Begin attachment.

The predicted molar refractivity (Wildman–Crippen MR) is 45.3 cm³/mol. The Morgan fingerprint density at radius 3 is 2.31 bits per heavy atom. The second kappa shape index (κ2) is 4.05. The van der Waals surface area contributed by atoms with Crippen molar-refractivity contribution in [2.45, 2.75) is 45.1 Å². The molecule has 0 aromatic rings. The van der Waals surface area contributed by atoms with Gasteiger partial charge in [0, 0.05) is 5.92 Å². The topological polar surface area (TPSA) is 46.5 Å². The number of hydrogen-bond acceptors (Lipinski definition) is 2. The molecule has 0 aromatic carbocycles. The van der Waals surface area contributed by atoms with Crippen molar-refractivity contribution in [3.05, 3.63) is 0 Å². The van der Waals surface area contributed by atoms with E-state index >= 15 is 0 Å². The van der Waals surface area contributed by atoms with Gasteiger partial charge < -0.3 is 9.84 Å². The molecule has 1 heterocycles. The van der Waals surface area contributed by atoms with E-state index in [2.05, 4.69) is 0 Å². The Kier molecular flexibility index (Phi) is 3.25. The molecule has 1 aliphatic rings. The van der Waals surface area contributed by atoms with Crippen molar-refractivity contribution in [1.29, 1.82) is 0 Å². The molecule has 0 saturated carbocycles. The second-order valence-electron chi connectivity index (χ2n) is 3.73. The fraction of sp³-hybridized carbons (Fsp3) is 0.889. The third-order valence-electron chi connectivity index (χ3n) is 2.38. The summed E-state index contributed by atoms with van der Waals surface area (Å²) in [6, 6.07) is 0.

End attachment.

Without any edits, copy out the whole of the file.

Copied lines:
The predicted molar refractivity (Wildman–Crippen MR) is 45.3 cm³/mol. The Morgan fingerprint density at radius 3 is 2.31 bits per heavy atom. The second kappa shape index (κ2) is 4.05. The van der Waals surface area contributed by atoms with Crippen molar-refractivity contribution in [2.45, 2.75) is 45.1 Å². The molecule has 0 aromatic rings. The van der Waals surface area contributed by atoms with Gasteiger partial charge in [0, 0.05) is 5.92 Å². The topological polar surface area (TPSA) is 46.5 Å². The number of hydrogen-bond acceptors (Lipinski definition) is 2. The molecule has 0 aromatic carbocycles. The van der Waals surface area contributed by atoms with Crippen molar-refractivity contribution in [3.05, 3.63) is 0 Å². The van der Waals surface area contributed by atoms with E-state index >= 15 is 0 Å². The van der Waals surface area contributed by atoms with Gasteiger partial charge < -0.3 is 9.84 Å². The molecule has 1 heterocycles. The van der Waals surface area contributed by atoms with E-state index in [2.05, 4.69) is 0 Å². The Kier molecular flexibility index (Phi) is 3.25. The molecule has 1 aliphatic rings. The van der Waals surface area contributed by atoms with Crippen molar-refractivity contribution in [1.29, 1.82) is 0 Å². The molecule has 0 saturated carbocycles. The second-order valence-electron chi connectivity index (χ2n) is 3.73. The fraction of sp³-hybridized carbons (Fsp3) is 0.889. The third-order valence-electron chi connectivity index (χ3n) is 2.38. The summed E-state index contributed by atoms with van der Waals surface area (Å²) in [6, 6.07) is 0.